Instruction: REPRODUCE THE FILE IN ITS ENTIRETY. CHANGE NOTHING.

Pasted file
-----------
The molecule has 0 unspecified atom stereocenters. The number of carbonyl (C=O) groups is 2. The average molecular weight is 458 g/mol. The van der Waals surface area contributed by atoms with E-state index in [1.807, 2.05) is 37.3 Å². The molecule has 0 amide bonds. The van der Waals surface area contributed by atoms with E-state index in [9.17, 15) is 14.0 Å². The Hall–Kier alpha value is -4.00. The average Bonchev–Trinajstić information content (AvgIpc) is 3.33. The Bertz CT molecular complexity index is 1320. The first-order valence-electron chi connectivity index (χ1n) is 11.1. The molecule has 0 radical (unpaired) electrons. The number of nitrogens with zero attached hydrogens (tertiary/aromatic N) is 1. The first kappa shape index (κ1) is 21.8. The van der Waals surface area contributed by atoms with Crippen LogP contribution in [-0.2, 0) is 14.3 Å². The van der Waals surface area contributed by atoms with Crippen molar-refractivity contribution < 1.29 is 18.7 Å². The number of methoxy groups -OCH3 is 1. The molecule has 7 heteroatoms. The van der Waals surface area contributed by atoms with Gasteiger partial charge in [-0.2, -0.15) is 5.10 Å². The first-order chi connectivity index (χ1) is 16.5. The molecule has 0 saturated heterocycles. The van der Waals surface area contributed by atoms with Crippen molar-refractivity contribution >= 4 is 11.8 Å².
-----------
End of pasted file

The molecule has 0 unspecified atom stereocenters. The number of carbonyl (C=O) groups is 2. The average molecular weight is 458 g/mol. The van der Waals surface area contributed by atoms with E-state index in [1.807, 2.05) is 37.3 Å². The molecule has 0 amide bonds. The van der Waals surface area contributed by atoms with E-state index in [9.17, 15) is 14.0 Å². The Hall–Kier alpha value is -4.00. The average Bonchev–Trinajstić information content (AvgIpc) is 3.33. The Bertz CT molecular complexity index is 1320. The first-order valence-electron chi connectivity index (χ1n) is 11.1. The molecule has 0 radical (unpaired) electrons. The number of nitrogens with zero attached hydrogens (tertiary/aromatic N) is 1. The first kappa shape index (κ1) is 21.8. The van der Waals surface area contributed by atoms with Crippen LogP contribution in [-0.2, 0) is 14.3 Å². The van der Waals surface area contributed by atoms with Crippen molar-refractivity contribution < 1.29 is 18.7 Å². The number of methoxy groups -OCH3 is 1. The molecule has 7 heteroatoms. The van der Waals surface area contributed by atoms with Gasteiger partial charge in [-0.2, -0.15) is 5.10 Å². The first-order chi connectivity index (χ1) is 16.5. The molecule has 0 saturated heterocycles. The van der Waals surface area contributed by atoms with Crippen molar-refractivity contribution >= 4 is 11.8 Å².